The only constraint of this approach is that to allow perfect reconstruction, the beam extents should not exceed the dimensions of the sub-arrays. Any violations of this are of course apparent from the coarse array data. The method is specific to pencil beam scanning, but this is precisely where the improved resolution is needed.

To test the concept, we built a prototype that could be read with 256 electrometer channels provided by two I128 electrometers [8]. The coarse array comprised an 11 by 11 array of pixels with 12 mm pitch laser-etched onto 25 µm stretched aluminized polyimide film. The anode was a two-sided stretched aluminized polyimide film, and the fine array was a circuit board with 16 sub-arrays of 3 mm pitch pixels. The active gaps were 10 mm of dry air.

IC256 prototype panel Fine resolution readout electrode used for the proof of principle prototype of the detector system. The pixel pattern is a four by four array of 11 by 11 sub-arrays of 3 mm pitch pixels. In the full implementation the patterning will cover the whole area and have finer pitch.

Results

The prototype sensor was tested with a collimated 40 kV X-ray source that could be moved to put a beam spot at any position in the sensing area. Software was written to do the reconstruction every millisecond. We moved the beam spot around and confirmed visually that the reconstruction was always made without artifacts. The contrast between the view of the beam spot provided by the coarse and fine arrays was quite dramatic.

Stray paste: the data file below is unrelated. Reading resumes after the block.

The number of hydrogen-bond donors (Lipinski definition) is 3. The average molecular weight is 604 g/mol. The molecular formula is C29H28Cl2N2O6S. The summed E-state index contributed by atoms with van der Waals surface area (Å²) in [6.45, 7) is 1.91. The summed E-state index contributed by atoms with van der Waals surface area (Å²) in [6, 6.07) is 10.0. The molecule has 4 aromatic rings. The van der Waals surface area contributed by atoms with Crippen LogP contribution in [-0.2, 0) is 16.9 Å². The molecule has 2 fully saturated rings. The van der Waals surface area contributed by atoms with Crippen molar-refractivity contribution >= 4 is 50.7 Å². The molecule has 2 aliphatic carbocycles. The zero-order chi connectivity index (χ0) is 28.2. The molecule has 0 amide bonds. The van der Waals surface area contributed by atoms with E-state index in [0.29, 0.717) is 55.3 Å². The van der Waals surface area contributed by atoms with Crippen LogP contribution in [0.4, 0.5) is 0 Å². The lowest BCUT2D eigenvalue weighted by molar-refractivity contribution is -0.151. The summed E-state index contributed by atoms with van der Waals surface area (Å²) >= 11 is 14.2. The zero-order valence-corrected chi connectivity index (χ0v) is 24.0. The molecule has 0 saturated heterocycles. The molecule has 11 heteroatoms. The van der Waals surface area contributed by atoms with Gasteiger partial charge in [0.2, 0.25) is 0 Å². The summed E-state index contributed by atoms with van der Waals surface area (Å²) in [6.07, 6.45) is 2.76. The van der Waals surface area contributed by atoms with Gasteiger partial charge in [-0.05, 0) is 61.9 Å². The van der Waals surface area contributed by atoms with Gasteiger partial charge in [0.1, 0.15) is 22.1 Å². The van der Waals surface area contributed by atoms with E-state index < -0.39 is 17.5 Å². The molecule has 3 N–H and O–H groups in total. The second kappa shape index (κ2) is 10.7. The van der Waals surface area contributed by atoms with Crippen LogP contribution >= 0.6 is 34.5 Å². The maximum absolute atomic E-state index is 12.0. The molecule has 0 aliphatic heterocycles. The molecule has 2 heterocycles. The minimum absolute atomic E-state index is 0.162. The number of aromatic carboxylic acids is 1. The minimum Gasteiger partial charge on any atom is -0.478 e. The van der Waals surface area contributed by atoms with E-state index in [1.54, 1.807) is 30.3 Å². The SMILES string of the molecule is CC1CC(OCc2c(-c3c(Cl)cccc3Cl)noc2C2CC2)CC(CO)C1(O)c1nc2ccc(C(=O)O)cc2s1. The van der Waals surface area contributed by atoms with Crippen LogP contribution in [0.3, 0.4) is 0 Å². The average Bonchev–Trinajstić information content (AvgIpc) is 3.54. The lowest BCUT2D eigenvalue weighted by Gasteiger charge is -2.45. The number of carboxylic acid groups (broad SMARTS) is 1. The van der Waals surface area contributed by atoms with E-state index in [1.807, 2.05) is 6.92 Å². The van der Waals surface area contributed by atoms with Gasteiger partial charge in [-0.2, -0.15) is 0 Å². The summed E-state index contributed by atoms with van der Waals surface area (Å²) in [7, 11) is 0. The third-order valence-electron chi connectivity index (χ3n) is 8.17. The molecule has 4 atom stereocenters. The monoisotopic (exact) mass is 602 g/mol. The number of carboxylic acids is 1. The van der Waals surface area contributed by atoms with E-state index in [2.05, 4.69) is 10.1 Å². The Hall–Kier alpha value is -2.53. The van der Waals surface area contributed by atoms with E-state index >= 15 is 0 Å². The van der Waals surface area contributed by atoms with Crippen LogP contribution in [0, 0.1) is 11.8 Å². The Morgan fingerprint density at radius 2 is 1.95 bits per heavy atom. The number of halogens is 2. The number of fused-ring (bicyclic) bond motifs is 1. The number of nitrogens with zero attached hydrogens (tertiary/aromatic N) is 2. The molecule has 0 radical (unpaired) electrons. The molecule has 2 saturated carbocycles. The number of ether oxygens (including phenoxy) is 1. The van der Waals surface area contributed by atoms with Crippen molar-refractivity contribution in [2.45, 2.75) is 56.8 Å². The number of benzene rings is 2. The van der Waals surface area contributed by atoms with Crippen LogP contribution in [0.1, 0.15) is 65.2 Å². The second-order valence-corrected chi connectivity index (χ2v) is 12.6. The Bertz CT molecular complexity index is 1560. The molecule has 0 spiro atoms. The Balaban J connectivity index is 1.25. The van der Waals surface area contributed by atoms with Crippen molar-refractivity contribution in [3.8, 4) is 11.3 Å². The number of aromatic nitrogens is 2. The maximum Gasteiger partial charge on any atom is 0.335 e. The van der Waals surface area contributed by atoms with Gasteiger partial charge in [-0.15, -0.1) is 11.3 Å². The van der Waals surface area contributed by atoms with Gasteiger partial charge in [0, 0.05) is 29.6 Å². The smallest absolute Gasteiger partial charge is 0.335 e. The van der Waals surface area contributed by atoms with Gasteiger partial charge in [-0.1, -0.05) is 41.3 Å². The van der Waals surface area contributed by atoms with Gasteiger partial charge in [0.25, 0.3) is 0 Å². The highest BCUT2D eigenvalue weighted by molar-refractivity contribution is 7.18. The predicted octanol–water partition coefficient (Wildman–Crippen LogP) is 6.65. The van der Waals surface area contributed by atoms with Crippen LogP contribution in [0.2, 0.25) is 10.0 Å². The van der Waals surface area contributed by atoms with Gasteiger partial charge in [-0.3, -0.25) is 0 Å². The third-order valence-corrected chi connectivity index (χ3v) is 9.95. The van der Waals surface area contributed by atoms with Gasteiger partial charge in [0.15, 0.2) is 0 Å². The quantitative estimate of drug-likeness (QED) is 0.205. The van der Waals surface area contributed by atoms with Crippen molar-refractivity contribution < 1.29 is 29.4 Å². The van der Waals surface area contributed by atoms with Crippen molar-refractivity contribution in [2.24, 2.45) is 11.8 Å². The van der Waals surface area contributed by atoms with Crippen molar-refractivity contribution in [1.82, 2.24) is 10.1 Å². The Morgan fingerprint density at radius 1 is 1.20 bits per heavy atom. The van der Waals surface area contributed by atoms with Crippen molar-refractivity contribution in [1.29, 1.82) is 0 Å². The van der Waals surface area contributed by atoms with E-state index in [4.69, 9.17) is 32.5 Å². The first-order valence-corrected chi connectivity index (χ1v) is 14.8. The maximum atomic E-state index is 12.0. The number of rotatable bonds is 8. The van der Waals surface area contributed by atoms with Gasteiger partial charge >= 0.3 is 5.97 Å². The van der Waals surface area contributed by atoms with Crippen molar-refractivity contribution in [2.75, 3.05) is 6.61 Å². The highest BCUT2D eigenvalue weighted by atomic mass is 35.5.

PTCOG54 P02 pic5 Six screen shots showing the beam moving across the sensor. Coarse array data on the left (hidden in some screenshots) and reconstructed fine array data on the right.

Further work

The next step will be to make a full area system with 2 mm pixel pitch on the fine array. This will require 2048 readout channels. This is possible with existing electrometers connected by cables, but will be more convenient if the electrometer chips are integrated with the sensor. Prototypes of this electronic arrangement have been built and radiation susceptibility tests are under way.

References

[1] J.Gordon et al., PTCOG 53 poster 56

[2] A.La Rose et al, Nucl Instr. & Meth. 572 (2007) 257

[3] DeTecTor, miniPixel

[4] IBA Dosimetry, MatriXXPT

[5] S.Amerio et al, Med. Phys. 31(2) (2004) 414

[6] A.Boriano et al, PTCOG (2002)

[7] B Arjomandy et al, Med. Phys. 35(9) (2008) 3889

[8] I128 Datasheet